With the gravel bed in place, you can begin to furnish the tank. Rockwork not only looks attractive, but also provides egg-laying sites for a number of tropical species—especially cichlids, which favor slate.
In addition, rockwork offers fish places to shelter, and more aggressive species may use it to mark out their territories.
As with gravel, the vinegar test will tell you whether the rocks you plan to use contain limestone. You can avoid this problem altogether if you opt instead for a chemically inert rock, such as granite or slate.
Do not be put off by its relatively drab appearance out of water; the subtle hues will be much more obvious when the rock is submerged.
Before placing rocks in the aquarium, scrub them in a solution of aquarium disinfectant and give them a good rinse in clean water. Avoid positioning rocks in corners or other places where water cannot flow easily behind them, because mulm will accumulate.
Embed each rock firmly in the substrate, so that there is no risk of its toppling over or being undermined by the excavations of the fish.
If you want to build rocks into towers, cement them together with a silicone sealant designed for aquarium use. Try not to clutter the tank with an excessive amount of rock, because this will impair the efficiency of the undergravel filter by reducing the area of the substrate through which water can flow.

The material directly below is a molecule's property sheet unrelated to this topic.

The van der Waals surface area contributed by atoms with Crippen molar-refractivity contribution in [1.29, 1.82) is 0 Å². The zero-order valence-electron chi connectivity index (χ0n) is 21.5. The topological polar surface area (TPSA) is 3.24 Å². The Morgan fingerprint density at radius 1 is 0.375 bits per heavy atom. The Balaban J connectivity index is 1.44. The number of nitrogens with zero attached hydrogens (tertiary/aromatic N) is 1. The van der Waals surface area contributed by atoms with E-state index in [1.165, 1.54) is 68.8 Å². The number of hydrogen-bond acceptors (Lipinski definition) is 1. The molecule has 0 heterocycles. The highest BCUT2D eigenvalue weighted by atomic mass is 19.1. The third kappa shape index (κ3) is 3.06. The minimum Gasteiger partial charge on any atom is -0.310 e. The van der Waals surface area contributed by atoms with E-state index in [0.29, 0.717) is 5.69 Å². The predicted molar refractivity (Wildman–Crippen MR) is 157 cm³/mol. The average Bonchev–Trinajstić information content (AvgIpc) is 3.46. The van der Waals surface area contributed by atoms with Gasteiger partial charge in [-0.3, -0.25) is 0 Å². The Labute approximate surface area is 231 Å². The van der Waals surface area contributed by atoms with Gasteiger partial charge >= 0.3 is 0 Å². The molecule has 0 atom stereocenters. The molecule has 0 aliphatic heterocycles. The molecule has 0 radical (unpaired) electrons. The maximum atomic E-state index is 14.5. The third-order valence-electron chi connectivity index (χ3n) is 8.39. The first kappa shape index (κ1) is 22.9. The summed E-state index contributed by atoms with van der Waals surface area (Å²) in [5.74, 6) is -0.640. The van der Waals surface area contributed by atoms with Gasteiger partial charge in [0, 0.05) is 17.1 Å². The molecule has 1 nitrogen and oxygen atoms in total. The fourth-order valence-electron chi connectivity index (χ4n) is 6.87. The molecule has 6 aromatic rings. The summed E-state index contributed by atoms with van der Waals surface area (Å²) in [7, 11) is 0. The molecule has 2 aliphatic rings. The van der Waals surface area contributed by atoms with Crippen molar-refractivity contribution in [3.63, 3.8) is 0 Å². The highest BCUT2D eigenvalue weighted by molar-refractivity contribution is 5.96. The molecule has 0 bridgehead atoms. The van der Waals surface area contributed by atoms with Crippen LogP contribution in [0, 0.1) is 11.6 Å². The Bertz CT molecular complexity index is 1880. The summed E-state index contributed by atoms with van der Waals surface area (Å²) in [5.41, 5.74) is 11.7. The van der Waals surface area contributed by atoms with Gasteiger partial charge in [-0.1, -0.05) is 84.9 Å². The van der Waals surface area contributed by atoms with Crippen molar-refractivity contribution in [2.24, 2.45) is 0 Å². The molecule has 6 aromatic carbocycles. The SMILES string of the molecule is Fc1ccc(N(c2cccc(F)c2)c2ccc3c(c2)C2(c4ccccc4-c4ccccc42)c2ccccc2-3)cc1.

Bogwood—wood that has been either submerged in peaty water or buried in boggy ground for a long time—helps to give the aquarium a more natural feel. It also provides an attractive growing medium for plants such as Java Fern.
It is especially suitable for aquariums where soft, acidic water conditions are required. Bogwood contains tannin, which will leach into the water and turn it brownish-yellow. The tannin is not harmful to fish, but it spoils the appearance of the tank.
To prevent this, presoak bogwood in a bucket of water for several days. Change the water each day, and scrub the bogwood with a clean brush before adding it to the tank.
Catering to individual needs
Before finalizing your design for the tank, consider the fish you intend to keep, since they may influence the decor and the layout. For example, annual killifish need open swimming space, just as they would have in the pools they inhabit in the wild.